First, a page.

Sinosauropteryx dinosaurs, new study


This video says about itself:

Dinosaur May Have Looked Like a Raccoon | National Geographic

30 October 2017

A new study of the Sinosauropteryx fossil may shed some light on its appearance and habitat.

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Unusual herbivorous dinosaur discovery


This video says about itself:

op 26 October 2017

An ‘ugly’ dinosaur with huge scissor-style teeth that roamed the south of France 80 million years ago has been discovered by scientists.The plant eater – which grew to more than 16 feet long – had an unusually short face with powerful jaws that enabled it to snack on tough riverside palm trees.Its two-and-a-half inch teeth worked ‘like a pair of scissors’ as it chewed the hard foliage, before swallowing.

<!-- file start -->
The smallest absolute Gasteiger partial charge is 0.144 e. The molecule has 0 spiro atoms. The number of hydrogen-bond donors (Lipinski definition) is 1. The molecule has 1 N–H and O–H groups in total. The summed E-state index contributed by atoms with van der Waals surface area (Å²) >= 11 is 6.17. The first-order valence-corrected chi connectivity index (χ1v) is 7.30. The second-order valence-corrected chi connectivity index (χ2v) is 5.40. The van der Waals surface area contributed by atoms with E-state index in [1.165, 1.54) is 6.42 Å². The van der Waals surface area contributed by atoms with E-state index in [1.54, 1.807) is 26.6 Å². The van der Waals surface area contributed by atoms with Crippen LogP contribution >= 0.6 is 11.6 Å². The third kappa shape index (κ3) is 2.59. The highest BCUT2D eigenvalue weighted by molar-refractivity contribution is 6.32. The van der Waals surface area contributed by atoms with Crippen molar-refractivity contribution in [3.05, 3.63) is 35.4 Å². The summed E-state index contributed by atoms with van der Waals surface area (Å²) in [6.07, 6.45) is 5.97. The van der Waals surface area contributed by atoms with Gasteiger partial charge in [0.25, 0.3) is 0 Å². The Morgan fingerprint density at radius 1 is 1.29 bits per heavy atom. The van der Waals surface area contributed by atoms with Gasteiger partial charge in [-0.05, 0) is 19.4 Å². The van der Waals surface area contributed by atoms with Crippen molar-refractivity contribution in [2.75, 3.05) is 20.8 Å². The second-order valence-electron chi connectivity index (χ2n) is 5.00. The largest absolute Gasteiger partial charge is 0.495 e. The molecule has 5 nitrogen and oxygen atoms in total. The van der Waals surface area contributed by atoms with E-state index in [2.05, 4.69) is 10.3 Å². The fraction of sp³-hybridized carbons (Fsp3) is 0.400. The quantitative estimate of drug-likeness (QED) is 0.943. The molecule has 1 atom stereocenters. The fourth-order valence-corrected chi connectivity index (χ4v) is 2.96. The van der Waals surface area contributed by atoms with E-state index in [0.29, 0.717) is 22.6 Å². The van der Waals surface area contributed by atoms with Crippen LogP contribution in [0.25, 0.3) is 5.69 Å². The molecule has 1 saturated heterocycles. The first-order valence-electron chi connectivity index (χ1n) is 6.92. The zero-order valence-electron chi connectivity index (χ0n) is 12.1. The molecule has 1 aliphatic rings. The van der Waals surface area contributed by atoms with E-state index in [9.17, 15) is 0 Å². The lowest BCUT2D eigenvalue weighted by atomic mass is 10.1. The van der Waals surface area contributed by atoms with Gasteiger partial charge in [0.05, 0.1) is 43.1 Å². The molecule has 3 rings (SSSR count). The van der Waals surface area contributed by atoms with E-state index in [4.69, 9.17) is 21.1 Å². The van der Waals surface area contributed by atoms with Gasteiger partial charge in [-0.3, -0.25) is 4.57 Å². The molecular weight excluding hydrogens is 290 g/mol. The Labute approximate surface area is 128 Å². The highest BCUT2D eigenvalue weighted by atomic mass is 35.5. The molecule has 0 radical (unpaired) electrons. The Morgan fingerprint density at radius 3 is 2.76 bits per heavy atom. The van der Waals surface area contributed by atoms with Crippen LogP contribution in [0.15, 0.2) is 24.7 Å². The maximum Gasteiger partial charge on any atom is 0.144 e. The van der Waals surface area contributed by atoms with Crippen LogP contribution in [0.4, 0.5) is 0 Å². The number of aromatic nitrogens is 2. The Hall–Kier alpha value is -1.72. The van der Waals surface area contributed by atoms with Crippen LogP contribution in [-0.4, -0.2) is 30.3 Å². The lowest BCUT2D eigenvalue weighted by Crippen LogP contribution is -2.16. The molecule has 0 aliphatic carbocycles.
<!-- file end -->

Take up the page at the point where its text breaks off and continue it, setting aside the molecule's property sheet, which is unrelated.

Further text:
Matheronodon provincialis has been identified as a member of rhabdodontids – a group of herbivorous bipedal dinosaurs – from the late Campanian period about 84 to 72 million years ago. They were descendants of the iguanodontian dinosaurs from the Upper Jurassic.

By Helen Thompson, 4:00pm, October 26, 2017:

New dinosaur sported a curious set of chompers

Fossils discovered in France linked to previously unknown Cretaceous species

An ancient vegetarian dinosaur from the French countryside has given paleontologists something to sink their teeth into.

The most striking feature of a new species of rhabdodontid that lived from 84 million to 72 million years ago is its oversized, scissorslike teeth, paleontologist Pascal Godefroit, of the Royal Belgian Institute of Natural Sciences in Brussels, and his colleagues report October 26 in Scientific Reports. Compared with other dinos of its kind, Matheronodon provincialis’ teeth were at least twice as large but fewer in number. Some teeth reached up to 6 centimeters long, while others grew up to 5 centimeters wide. They looked like a caricature of normal rhabdodontid teeth, Godefroit says.